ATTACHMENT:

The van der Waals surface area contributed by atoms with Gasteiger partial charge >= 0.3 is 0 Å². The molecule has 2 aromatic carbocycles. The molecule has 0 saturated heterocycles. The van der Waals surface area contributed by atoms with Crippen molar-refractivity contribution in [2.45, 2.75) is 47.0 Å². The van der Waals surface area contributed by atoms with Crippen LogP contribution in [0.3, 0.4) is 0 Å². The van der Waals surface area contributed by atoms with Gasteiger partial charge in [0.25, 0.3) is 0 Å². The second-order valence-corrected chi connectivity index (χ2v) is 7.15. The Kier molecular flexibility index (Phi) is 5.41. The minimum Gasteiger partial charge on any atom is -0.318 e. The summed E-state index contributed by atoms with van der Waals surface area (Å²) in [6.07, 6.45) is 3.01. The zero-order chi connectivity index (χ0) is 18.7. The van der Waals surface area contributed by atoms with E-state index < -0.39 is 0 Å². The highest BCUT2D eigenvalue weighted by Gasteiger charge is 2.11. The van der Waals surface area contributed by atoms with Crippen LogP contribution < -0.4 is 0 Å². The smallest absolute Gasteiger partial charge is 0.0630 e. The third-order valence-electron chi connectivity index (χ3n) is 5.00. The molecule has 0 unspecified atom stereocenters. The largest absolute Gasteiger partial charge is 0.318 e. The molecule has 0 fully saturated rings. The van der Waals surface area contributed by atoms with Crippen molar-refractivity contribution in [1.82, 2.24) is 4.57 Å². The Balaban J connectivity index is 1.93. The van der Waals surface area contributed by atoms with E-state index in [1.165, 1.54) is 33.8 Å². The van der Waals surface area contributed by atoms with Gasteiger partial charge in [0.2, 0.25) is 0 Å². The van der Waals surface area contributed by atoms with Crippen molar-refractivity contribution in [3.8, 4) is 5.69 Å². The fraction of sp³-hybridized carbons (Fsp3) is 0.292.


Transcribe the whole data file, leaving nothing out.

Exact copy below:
The van der Waals surface area contributed by atoms with Gasteiger partial charge >= 0.3 is 0 Å². The molecule has 2 aromatic carbocycles. The molecule has 0 saturated heterocycles. The van der Waals surface area contributed by atoms with Crippen molar-refractivity contribution in [2.45, 2.75) is 47.0 Å². The van der Waals surface area contributed by atoms with Crippen LogP contribution in [0.3, 0.4) is 0 Å². The van der Waals surface area contributed by atoms with Gasteiger partial charge in [0.25, 0.3) is 0 Å². The second-order valence-corrected chi connectivity index (χ2v) is 7.15. The Kier molecular flexibility index (Phi) is 5.41. The minimum Gasteiger partial charge on any atom is -0.318 e. The summed E-state index contributed by atoms with van der Waals surface area (Å²) in [6.07, 6.45) is 3.01. The zero-order chi connectivity index (χ0) is 18.7. The van der Waals surface area contributed by atoms with E-state index < -0.39 is 0 Å². The highest BCUT2D eigenvalue weighted by Gasteiger charge is 2.11. The van der Waals surface area contributed by atoms with Crippen LogP contribution < -0.4 is 0 Å². The smallest absolute Gasteiger partial charge is 0.0630 e. The third-order valence-electron chi connectivity index (χ3n) is 5.00. The molecule has 0 unspecified atom stereocenters. The largest absolute Gasteiger partial charge is 0.318 e. The molecule has 0 fully saturated rings. The van der Waals surface area contributed by atoms with Crippen molar-refractivity contribution in [1.82, 2.24) is 4.57 Å². The Balaban J connectivity index is 1.93. The van der Waals surface area contributed by atoms with E-state index in [1.165, 1.54) is 33.8 Å². The van der Waals surface area contributed by atoms with Gasteiger partial charge in [0.2, 0.25) is 0 Å². The van der Waals surface area contributed by atoms with Crippen molar-refractivity contribution in [3.8, 4) is 5.69 Å². The fraction of sp³-hybridized carbons (Fsp3) is 0.292.